What is data classification?
The purpose of data classification is to establish a framework for classifying data based on its level of sensitivity, value and how critical it is to the organization as specified by the organization’s Information Security Policy. Data classification, in the context of information security, is the classification of data based on its level of sensitivity and the impact to the organization should that data be disclosed, altered or destroyed without authorization.
Why is data classification required?
Depending on an organization’s requirements, there might be various reasons for classifying data. Some organizations might want to classify data so that they can be accessed quickly and efficiently. Others might be handling data that might be considered sensitive (PAN, SSN, etc.) that they may be required to protect. Classification of data will aid in determining baseline security controls for the protection of data.
Most organizations classify data to comply with their requirements of Confidentiality, Integrity and Availability (CIA). Another factor that plays into this exercise is the potential impact to the organization if any of the above criteria are not met as required.
Data is typically classified according to its type such as medical, financial, personal, to name a few. These will be defined by the organizations or by regulations, policy or law.
In the case of regulations or standards, the data items that need to be classified can be obvious. For instance, Personal Health Information (PHI) or Personally Identifiable Information (PII) may be governed by the country’s laws (HIPPA, FOIPA, etc.) while cardholder information may be subject to protections specified in the Payment Card Industry Data Security Standards (PCI-DSS). In cases where the classification levels are not obvious, a classification matrix such as the one below may need to be used:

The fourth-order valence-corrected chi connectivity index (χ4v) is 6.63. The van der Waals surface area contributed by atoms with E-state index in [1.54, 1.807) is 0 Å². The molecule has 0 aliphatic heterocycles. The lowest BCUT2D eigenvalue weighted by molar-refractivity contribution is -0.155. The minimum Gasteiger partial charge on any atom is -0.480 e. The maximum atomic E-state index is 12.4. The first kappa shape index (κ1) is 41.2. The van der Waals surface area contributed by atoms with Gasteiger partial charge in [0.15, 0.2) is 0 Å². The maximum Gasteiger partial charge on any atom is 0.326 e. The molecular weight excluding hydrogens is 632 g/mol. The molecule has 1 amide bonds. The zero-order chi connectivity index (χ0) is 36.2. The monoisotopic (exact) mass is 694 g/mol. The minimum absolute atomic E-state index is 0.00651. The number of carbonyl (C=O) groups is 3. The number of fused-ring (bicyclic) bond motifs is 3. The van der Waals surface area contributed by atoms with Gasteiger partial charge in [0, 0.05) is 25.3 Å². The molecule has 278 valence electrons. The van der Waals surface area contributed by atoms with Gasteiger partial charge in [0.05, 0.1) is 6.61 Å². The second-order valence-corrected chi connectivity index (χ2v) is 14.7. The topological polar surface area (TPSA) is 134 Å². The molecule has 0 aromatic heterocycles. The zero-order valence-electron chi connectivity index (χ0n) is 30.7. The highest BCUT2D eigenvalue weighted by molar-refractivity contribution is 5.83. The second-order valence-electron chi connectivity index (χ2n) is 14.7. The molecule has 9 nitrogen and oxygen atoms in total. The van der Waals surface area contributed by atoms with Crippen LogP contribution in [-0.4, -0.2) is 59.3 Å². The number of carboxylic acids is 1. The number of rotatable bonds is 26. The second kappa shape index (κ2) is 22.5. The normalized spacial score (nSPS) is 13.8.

Data classification levels
Generally, data can be classified into three major levels, namely Public, Private and Restricted.
Data should be classified as Public when the unauthorized disclosure, alteration or destruction of the data would result in little or no impact to the organization. Examples of public data include press releases, news letters and event information. While little or no controls are required to protect the confidentiality of public data, some controls will still be required to prevent unauthorized modification or destruction of Public data.
Data should be classified as Private when the unauthorized disclosure, alteration or destruction of the data could result in a moderate level of impact to the organization. By default, any data that is not explicitly classified as Public or any of the other classifications of data should be treated as Private data. A reasonable level of security controls needs to be applied to Private data.
Data should be classified as Restricted when the unauthorized disclosure, alteration or destruction of the data could cause a significant level of impact to the organization. Restricted data would include data protected by privacy regulations, confidentiality agreements or industry standards. Restricted data will warrant the highest level of security controls within the organization.
It is important to note that access to all of these types of data will need to be monitored, though the degree of monitoring may differ.
Each organization may have its own criteria that provide additional levels of classification. It is important to review these classification levels and criteria periodically as rules and regulations change, requiring a change in the way data is classified within the organization.